Radioactive material has ended up in a Tornio steel smelter three times in recent months, says the Radiation and Nuclear Safety Authority STUK.
According to STUK, americium – a radioactive material used in smoke detectors and other industrial measuring devices – has been detected in smelted scrap metal at steelmaker Outokumpu’s plant three times between July and September. Most recently on Friday, a Brazilian-made lightning rod containing americium was discovered within scrap metal but it was removed before the batch was smelted.
”These batches were shipped to Finland from Holland and the Baltic states, but it is likely that the metal came from outside of Europe,” said STUK’s radiation monitoring chief Tommi Toivonen.
”It was either intentional or just plain careless that these radiation sources ended up among scrap metal,” he added.
Workers not exposed
Daily Turun Sanomat wrote yesterday that scrap metal from foreign countries is causing large fees, disposal problems and radiation risks in Finland.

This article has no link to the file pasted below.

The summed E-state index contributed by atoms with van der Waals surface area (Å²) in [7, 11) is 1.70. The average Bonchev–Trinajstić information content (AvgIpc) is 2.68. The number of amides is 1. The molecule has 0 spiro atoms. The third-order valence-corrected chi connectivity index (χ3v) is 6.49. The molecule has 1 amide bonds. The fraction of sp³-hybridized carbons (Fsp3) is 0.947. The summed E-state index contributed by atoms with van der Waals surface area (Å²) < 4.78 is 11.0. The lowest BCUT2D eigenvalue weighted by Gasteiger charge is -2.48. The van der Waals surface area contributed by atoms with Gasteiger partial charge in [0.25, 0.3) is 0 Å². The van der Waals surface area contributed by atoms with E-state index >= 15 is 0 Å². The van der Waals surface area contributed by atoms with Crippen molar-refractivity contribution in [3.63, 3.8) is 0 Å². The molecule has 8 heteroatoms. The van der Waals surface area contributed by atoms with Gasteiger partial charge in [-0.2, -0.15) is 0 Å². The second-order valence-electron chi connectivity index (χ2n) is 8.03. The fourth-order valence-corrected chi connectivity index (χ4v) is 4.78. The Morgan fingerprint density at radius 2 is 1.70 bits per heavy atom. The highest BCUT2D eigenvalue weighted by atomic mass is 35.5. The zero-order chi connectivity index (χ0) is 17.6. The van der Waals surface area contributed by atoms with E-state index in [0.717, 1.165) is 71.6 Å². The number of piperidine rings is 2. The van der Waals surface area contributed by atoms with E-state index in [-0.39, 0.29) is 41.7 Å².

However, due to appropriate monitoring and safety measures at the facility, radioactive material did not spread outside the plant and workers were not exposed to radiation, STUK said.
While radiation sources are occasionally found among scrap metal, it is exceptional that this has occurred three times in one facility over a short period of time, STUK added.
STUK has notified the International Atomic Energy Agency (IAEA) about the cases. On IAEA’s seven-level scale indicating the significance of nuclear or radiological events, the Tornio incidents are considered a level-one anomaly, STUK said.
Related stories from around the North:
Norway: Rising nuclear activity in Arctic Europe prompts Norway to update disaster plans, The Independent Barents Observer
Russia: Murmansk wants better nuclear and radiation monitoring on road to Norway, The Independent Barents Observer
Sweden: Environmentalists praise ruling on nuclear waste site in Sweden, Radio Sweden